by khristian méndez
These eight little icons will serve to illustrate the past fifteen years in the global politics of sustainable development. These icons, along their accompanying statement, represent the Millennium Development Goals. And as we wave these eight promises goodbye from the international agenda, we are preparing for a new generation of promises to guide the work of the international community into an uncertain future: the Sustainable Development Goals.
On the morning of January 1st, 2016, people should wake up to a world where we don’t have to worry about eradicating extreme hunger and poverty anymore. The morning light and sunshine should be a celebration for ensuring environmental sustainability. And a few days later, kids around the world would start getting ready for school, since we should have achieved universal access to primary education.
Sadly, as the more cynical among our readers will have expected, this is far from being an achievable reality.
Instead, on January 1st, 2016, we will have a new set of goals to guide the work of the international community, and of national governments, towards “The Future We Want.” The Future We Want (or TFWW, depending how many acronyms you can handle in one blog post) is the name of the outcome document from the Rio+20 summit, in 2012. The Sustainable Development Goals (SDGs) have not been agreed yet, but there are many things we can infer from the history that precedes them.
The most cited definition of Sustainable Development was put forward by Our Common Future, a report published by the World Commission on the Environment and Development in October of ’87: “development that meets the needs of the present without compromising the ability of future generations to meet their own needs.”
Much like a relay race, several summits took place between 1983 and 2014, all of which explored and produced, in one way or the other, outcomes that expressed the relationship between the ‘environment’ and Development. And accordingly, we saw a set of summits march over decades:
– the Earth Summit (the original Rio) in 1992, which produced Agenda 21 and the Rio Declaration on the Environment and Development.
– the Millennium Summit in 2000, which produced the soul of the Millennium Development Goals
– the World Summit on Sustainable Development (Rio+10) in 2002, which produced the Johannesburg Plan of Implementation
– the Millennium Development Goals Follow-Up Meeting in 2010,
– and the United Nations Conference on Sustainable Development in 2012, which produced The Future We Want, a vision and roadmap for Sustainable Development.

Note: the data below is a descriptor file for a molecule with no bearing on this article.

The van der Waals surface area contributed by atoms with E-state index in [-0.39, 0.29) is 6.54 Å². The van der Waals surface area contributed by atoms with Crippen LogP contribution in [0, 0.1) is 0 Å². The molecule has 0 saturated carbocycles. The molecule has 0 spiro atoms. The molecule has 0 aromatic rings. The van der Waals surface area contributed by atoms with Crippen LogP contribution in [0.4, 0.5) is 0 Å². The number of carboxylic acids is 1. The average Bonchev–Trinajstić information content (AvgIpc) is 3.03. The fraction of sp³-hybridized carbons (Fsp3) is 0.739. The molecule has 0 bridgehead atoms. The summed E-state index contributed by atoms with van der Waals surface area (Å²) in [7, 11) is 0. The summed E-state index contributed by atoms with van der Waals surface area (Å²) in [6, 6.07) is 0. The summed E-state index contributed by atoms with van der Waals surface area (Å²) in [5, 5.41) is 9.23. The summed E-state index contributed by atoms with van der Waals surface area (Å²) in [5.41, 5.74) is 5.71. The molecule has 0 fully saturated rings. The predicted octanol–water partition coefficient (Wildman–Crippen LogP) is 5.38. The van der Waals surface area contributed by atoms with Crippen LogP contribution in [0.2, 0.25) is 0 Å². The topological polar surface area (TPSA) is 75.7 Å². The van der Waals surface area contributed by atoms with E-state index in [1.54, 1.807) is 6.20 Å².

At the end of the last summit in 2012, following a proposal by the government of Colombia and Guatemala, it was agreed that countries would start a process to craft Sustainable Development Goals. These will replace the Millennium Development Goals that will expire in 2015. They should also be integrated with the Post-2015 Development Agenda, and “be action oriented, concise and easy to communicate, limited in number, aspirational, global in nature and universally applicable to all countries while taking into account different national realities, capacities and levels of development and respecting national policies and priorities.” (1)
Considering the decades of work in international settings that have taken place until now, the hours spent in air-conditioned negotiating rooms around the world, and the thousands of files of written input created by governments and other stakeholders, the Sustainable Development Goals are a generation of Goals that have a titanic duty over their shoulder. The SDGs will attempt to carry on with the task of Ending Poverty that was set in motion by the Millennium Development Goals as these exit the stage of international politics. The SDGs will attempt to marry the twin concerns of Protecting For The Environment, as asked by developed countries, and Ensuring Human Development, as asked by developing countries. The SDGs will be easy to communicate, action oriented, and limited in number. They will follow each of these conditions lest the international community ignores the wording from The Future We Want. And, very likely, they will each have an icon and a color, much like our current 8 MDGs. But will they deliver?
Will the joy and glee conveyed by the colorful imagery in UN websites and consultations on Sustainable Development really deliver? Will that glorious morning that we won’t see in 2016 come to us in 2031? That, dear reader, is a task we all have at hand. This is a task that will be mapped and charted politically in negotiation rooms around the world, but that must be started by questioning the words enclosing what we seek: Sustainability and Development.
(1) (The Future We Want, Section B, Paragraph 247.)